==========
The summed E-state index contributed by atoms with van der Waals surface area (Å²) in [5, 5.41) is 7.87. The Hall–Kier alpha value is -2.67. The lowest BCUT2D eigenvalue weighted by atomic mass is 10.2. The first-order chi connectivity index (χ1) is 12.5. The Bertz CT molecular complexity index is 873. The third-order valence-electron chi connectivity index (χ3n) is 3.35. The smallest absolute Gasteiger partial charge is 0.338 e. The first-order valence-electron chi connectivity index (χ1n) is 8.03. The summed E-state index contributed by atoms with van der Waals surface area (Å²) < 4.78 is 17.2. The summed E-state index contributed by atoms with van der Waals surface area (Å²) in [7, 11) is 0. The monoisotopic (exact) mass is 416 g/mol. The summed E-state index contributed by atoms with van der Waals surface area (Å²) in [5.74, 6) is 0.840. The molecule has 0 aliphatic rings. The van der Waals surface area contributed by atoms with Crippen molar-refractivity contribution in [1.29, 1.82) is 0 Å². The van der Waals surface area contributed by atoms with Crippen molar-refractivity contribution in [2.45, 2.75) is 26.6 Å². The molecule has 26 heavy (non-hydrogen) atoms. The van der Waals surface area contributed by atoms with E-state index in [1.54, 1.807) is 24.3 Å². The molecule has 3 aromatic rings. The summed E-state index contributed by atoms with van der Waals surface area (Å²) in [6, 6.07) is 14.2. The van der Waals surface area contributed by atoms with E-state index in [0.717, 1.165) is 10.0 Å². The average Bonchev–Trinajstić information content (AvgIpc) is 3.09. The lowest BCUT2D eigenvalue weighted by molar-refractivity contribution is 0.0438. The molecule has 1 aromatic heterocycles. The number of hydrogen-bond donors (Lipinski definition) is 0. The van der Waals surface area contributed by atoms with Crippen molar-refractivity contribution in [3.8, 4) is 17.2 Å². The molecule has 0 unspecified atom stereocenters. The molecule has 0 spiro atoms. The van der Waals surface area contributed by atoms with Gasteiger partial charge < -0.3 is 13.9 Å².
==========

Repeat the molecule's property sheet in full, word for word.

The summed E-state index contributed by atoms with van der Waals surface area (Å²) in [5, 5.41) is 7.87. The Hall–Kier alpha value is -2.67. The lowest BCUT2D eigenvalue weighted by atomic mass is 10.2. The first-order chi connectivity index (χ1) is 12.5. The Bertz CT molecular complexity index is 873. The third-order valence-electron chi connectivity index (χ3n) is 3.35. The smallest absolute Gasteiger partial charge is 0.338 e. The first-order valence-electron chi connectivity index (χ1n) is 8.03. The summed E-state index contributed by atoms with van der Waals surface area (Å²) < 4.78 is 17.2. The summed E-state index contributed by atoms with van der Waals surface area (Å²) in [7, 11) is 0. The monoisotopic (exact) mass is 416 g/mol. The summed E-state index contributed by atoms with van der Waals surface area (Å²) in [5.74, 6) is 0.840. The molecule has 0 aliphatic rings. The van der Waals surface area contributed by atoms with Crippen molar-refractivity contribution in [1.29, 1.82) is 0 Å². The van der Waals surface area contributed by atoms with Crippen molar-refractivity contribution in [2.45, 2.75) is 26.6 Å². The molecule has 26 heavy (non-hydrogen) atoms. The van der Waals surface area contributed by atoms with E-state index in [1.54, 1.807) is 24.3 Å². The molecule has 3 aromatic rings. The summed E-state index contributed by atoms with van der Waals surface area (Å²) in [6, 6.07) is 14.2. The van der Waals surface area contributed by atoms with E-state index in [0.717, 1.165) is 10.0 Å². The average Bonchev–Trinajstić information content (AvgIpc) is 3.09. The lowest BCUT2D eigenvalue weighted by molar-refractivity contribution is 0.0438. The molecule has 1 aromatic heterocycles. The number of hydrogen-bond donors (Lipinski definition) is 0. The van der Waals surface area contributed by atoms with Crippen molar-refractivity contribution in [3.8, 4) is 17.2 Å². The molecule has 0 unspecified atom stereocenters. The molecule has 0 spiro atoms. The van der Waals surface area contributed by atoms with Gasteiger partial charge < -0.3 is 13.9 Å².